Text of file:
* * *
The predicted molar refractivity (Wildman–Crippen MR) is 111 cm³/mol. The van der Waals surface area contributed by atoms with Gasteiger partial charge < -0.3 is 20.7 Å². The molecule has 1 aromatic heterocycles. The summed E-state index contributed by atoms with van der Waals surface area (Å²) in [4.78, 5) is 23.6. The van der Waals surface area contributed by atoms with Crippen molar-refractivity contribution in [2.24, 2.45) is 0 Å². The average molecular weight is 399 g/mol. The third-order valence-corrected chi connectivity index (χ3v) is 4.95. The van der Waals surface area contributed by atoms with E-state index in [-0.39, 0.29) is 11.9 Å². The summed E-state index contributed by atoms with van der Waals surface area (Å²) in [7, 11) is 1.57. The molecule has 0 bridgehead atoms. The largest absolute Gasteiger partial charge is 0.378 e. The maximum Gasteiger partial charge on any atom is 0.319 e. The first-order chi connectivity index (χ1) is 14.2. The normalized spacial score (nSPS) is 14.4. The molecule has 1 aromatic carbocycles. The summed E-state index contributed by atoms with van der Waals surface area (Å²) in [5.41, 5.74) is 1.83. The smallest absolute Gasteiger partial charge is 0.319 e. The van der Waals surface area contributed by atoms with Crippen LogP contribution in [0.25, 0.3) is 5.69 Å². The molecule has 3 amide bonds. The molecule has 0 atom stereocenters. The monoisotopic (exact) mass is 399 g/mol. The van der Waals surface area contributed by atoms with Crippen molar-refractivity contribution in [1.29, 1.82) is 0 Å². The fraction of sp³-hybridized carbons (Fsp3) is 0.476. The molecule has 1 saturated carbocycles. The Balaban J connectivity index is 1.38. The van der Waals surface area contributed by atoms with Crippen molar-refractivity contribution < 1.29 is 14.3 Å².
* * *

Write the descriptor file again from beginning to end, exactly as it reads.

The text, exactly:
The predicted molar refractivity (Wildman–Crippen MR) is 111 cm³/mol. The van der Waals surface area contributed by atoms with Gasteiger partial charge < -0.3 is 20.7 Å². The molecule has 1 aromatic heterocycles. The summed E-state index contributed by atoms with van der Waals surface area (Å²) in [4.78, 5) is 23.6. The van der Waals surface area contributed by atoms with Crippen molar-refractivity contribution in [2.24, 2.45) is 0 Å². The average molecular weight is 399 g/mol. The third-order valence-corrected chi connectivity index (χ3v) is 4.95. The van der Waals surface area contributed by atoms with E-state index in [-0.39, 0.29) is 11.9 Å². The summed E-state index contributed by atoms with van der Waals surface area (Å²) in [7, 11) is 1.57. The molecule has 0 bridgehead atoms. The largest absolute Gasteiger partial charge is 0.378 e. The maximum Gasteiger partial charge on any atom is 0.319 e. The first-order chi connectivity index (χ1) is 14.2. The normalized spacial score (nSPS) is 14.4. The molecule has 1 aromatic carbocycles. The summed E-state index contributed by atoms with van der Waals surface area (Å²) in [5.41, 5.74) is 1.83. The smallest absolute Gasteiger partial charge is 0.319 e. The van der Waals surface area contributed by atoms with Crippen LogP contribution in [0.25, 0.3) is 5.69 Å². The molecule has 3 amide bonds. The molecule has 0 atom stereocenters. The monoisotopic (exact) mass is 399 g/mol. The van der Waals surface area contributed by atoms with Crippen molar-refractivity contribution in [1.29, 1.82) is 0 Å². The fraction of sp³-hybridized carbons (Fsp3) is 0.476. The molecule has 1 saturated carbocycles. The Balaban J connectivity index is 1.38. The van der Waals surface area contributed by atoms with Crippen molar-refractivity contribution < 1.29 is 14.3 Å².